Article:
For Immediate Release :: 24 November 2020

The Upset Watch

Round 1, 2 & 3

 By: Arena International Master Sean J. Manross & Bear the Chess Husky

  The FIDE Online Olympiad for People with Disabilities carries on the noble legacy of its predecessor, the Chess Paralympiad, during the age of Covid-19. Although the games have moved from the physical chess table to the virtual chess server, the world rankings have stayed, largely, the same. Russia remains, unquestionably, a hegemon, followed by emergent chess superpower, India, and the states of the former-USSR (such as Ukraine), which carry on their traditions of chess excellence. Above all, powerhouse Poland leads the pack this year.

In this column, Bear the Chess Husky will be following the major upsets of the tournament. We’ll bring to your attention individual match-ups which merit interest. You’ll be spared the obvious blowouts, such as some master crushing some class player. Furthermore, we won’t waste your time with upsets-by-disconnection: nobody questions the grandmaster-level ability of shoddy internet connection to ruin otherwise perfectly-normal international, online chess games. Above all, we’ll keep you abreast of all the critical moments in the games of all your heroes, during this world-class championship of persons with disabilities.

The big story of Round 1 was the massive upset of Class A-level Team Venezuela by relative novice-squad, India (Team 4). On Board 1, expert Harlen Jose Otero Munelo (2125) was unable to convert a one-pawn advantage in his deadlocked endgame of light-squared bishops and seven pawns, flagging against K. Marimuthu (1588), failing to convert a huge point for Team Venezuela. Statistically (and athletically, too), Board 2 was an even more dramatic upset when Reddy Garugu Krishna (1475) crushed Giuseppe Abatantuono Lattarulo (2112), delivering checkmate on move 90, up two pawns against a player rated approximately 640 points higher! On Board 4, Sanjay Kavelkar (1730) cemented the extraordinary round for India-4 by defeating Vanessa Zacarias Descarrega (1828). It will be a round which India toasts for years to come, while Venezuela will, likely, work to eliminate this debacle from memory, posthaste.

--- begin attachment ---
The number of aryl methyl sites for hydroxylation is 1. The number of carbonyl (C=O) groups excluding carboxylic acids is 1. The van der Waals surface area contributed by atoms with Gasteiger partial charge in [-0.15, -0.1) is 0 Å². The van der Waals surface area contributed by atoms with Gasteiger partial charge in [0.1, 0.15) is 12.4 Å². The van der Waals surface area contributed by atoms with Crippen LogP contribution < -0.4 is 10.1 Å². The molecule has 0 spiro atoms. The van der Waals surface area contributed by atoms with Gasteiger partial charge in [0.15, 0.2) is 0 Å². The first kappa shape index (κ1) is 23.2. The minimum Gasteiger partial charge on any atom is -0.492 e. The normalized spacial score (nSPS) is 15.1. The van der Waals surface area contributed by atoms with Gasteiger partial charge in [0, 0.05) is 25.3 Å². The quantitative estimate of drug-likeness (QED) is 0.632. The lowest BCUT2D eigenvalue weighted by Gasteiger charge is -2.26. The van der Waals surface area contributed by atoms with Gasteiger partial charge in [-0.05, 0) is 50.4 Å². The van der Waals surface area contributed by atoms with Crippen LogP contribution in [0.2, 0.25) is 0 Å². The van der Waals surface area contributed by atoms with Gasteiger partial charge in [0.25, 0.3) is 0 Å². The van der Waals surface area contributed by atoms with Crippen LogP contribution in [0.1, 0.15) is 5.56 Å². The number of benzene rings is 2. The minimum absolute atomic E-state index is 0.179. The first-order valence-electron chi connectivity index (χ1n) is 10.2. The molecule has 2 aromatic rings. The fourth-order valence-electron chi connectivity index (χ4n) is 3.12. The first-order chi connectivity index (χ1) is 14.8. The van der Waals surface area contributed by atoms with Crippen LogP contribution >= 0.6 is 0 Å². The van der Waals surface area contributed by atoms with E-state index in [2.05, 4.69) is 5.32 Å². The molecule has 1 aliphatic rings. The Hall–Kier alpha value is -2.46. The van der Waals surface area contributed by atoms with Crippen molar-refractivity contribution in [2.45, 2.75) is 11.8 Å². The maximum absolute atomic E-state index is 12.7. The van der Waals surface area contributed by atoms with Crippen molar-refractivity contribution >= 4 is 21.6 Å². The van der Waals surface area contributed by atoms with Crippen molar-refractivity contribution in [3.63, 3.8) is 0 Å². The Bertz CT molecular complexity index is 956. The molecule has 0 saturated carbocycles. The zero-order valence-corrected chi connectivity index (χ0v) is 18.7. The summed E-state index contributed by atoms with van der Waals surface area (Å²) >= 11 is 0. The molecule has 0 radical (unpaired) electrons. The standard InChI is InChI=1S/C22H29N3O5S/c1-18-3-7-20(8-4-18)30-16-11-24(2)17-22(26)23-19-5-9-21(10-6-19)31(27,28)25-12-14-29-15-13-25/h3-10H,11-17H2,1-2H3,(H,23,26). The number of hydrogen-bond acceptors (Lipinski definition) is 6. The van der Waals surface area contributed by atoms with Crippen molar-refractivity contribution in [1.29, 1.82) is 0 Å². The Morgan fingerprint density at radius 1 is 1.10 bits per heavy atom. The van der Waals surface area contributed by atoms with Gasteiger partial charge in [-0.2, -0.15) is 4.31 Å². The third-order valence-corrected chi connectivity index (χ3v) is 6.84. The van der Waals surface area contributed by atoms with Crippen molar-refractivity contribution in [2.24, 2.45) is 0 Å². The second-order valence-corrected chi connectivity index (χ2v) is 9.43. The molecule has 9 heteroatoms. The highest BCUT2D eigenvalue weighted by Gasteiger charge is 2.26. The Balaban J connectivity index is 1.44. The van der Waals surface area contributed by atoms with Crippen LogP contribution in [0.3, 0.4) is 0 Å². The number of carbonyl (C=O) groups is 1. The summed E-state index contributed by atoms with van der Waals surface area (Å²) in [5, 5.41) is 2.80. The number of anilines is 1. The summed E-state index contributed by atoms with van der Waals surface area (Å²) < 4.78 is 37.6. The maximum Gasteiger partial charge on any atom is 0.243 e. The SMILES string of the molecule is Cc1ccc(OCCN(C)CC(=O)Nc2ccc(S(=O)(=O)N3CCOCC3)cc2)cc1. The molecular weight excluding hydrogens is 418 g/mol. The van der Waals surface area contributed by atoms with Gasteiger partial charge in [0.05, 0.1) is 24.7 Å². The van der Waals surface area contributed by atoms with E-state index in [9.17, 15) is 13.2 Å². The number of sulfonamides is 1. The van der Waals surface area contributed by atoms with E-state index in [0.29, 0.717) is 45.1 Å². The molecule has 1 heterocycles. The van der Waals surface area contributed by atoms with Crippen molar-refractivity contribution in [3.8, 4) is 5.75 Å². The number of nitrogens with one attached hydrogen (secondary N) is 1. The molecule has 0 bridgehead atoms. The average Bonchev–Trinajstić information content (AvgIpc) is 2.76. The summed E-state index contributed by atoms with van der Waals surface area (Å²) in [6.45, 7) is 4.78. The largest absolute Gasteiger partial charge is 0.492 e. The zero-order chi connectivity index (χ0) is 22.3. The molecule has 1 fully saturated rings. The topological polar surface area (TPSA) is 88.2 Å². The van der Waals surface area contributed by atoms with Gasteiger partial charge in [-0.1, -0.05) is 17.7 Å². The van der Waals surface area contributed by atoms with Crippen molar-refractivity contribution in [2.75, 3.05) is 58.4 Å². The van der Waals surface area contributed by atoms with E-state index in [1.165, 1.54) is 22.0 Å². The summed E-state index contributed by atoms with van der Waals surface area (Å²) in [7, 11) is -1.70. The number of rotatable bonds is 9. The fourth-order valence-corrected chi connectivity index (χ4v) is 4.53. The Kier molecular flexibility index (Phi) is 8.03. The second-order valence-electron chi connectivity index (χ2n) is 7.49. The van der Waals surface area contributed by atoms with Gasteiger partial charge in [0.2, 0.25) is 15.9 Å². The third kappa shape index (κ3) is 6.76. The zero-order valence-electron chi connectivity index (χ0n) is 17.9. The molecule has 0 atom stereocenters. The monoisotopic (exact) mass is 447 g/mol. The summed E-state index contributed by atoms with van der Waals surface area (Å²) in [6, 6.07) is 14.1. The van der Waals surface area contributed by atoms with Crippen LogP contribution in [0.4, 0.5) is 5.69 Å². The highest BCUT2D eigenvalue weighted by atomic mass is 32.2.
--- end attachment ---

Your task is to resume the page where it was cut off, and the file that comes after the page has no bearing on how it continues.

Round 2, for Team USA, was a bloody blowout, in which the top team from the Philippines lived up to the statistical expectations. “F-pawn” Mike Aigner fought valiantly, but nevertheless fell, against FM Sander Severino (2364), who had lost a nasty upset in the first round and, accordingly, had a chip on his shoulder in the second. On Board 2, the famous “Colorado Kid,” Griffin McConnell, could not hold out in a positional Slav, against Henry Lopez (2107), whose use of the Bishop pair was masterful. Pranav Shankar’s and US Champion of the Blind, Arena FIDE Master Jessica Lauser’s, respective losses, against higher-rated opposition, finished out the sweep, in which Team USA was the significant underdog on all boards.

In Round 3’s action, Venezuela’s bad luck continued, while India-4’s dark horse continues to move up in the pack. Team Venezuela only managed to pull a single point against heavy-underdog, Columbia-2. Boards one and four blundered their games to opposition approximately 300-points lower-rated, respectively. India-4’s leader, by contrast, outperformed his rating significantly, as K. Marimuthru defeated Adriano Barata (2144) – an even bigger win than his first round upset, by 19-points. In light of the fact that Marimuthru drew Taras Ovcharov (2007) in the second round, he is arguably having the strongest tournament of any player, to this point, playing more than 400 points performance above his actual rating.

Join Bear the Chess Husky, right back here, as the FIDE Commission for the Disabled delivers our recap on the day’s fourth round action with a focus on upsets. Bear the Chess Husky’s favorite sport is the Royal Game…and his favorite tournament in the FIDE Online Olympiad for Persons with Disabilities! There’s no better action sports than international chess…and the coverage you won’t want to miss is right here, from Bear the Chess Husky, on the Upset Watch.